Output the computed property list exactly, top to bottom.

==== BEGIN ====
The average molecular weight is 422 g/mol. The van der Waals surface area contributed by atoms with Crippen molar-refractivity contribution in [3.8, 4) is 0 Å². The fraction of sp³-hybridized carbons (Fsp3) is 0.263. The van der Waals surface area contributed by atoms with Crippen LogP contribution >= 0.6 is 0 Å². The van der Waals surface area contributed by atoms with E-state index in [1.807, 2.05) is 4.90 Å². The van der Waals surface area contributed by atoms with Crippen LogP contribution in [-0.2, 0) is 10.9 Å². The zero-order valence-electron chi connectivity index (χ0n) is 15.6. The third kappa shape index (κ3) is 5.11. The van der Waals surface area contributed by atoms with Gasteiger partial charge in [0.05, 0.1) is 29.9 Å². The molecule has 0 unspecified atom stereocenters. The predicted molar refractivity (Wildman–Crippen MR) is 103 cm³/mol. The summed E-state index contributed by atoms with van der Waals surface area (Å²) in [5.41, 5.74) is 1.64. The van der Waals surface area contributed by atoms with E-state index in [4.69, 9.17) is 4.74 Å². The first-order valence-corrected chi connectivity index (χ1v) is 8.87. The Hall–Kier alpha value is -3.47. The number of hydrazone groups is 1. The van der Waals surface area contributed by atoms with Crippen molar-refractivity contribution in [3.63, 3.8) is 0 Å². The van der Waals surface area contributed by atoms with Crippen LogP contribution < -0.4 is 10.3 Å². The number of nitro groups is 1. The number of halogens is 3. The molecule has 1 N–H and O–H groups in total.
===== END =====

The average molecular weight is 422 g/mol. The van der Waals surface area contributed by atoms with Crippen molar-refractivity contribution in [3.8, 4) is 0 Å². The fraction of sp³-hybridized carbons (Fsp3) is 0.263. The van der Waals surface area contributed by atoms with Crippen LogP contribution >= 0.6 is 0 Å². The van der Waals surface area contributed by atoms with E-state index in [1.807, 2.05) is 4.90 Å². The van der Waals surface area contributed by atoms with Crippen LogP contribution in [-0.2, 0) is 10.9 Å². The zero-order valence-electron chi connectivity index (χ0n) is 15.6. The third kappa shape index (κ3) is 5.11. The van der Waals surface area contributed by atoms with Gasteiger partial charge in [0.05, 0.1) is 29.9 Å². The molecule has 0 unspecified atom stereocenters. The predicted molar refractivity (Wildman–Crippen MR) is 103 cm³/mol. The summed E-state index contributed by atoms with van der Waals surface area (Å²) in [5.41, 5.74) is 1.64. The van der Waals surface area contributed by atoms with E-state index in [4.69, 9.17) is 4.74 Å². The first-order valence-corrected chi connectivity index (χ1v) is 8.87. The Hall–Kier alpha value is -3.47. The number of hydrazone groups is 1. The van der Waals surface area contributed by atoms with Crippen molar-refractivity contribution in [3.63, 3.8) is 0 Å². The van der Waals surface area contributed by atoms with Crippen LogP contribution < -0.4 is 10.3 Å². The number of nitro groups is 1. The number of halogens is 3. The molecule has 1 N–H and O–H groups in total.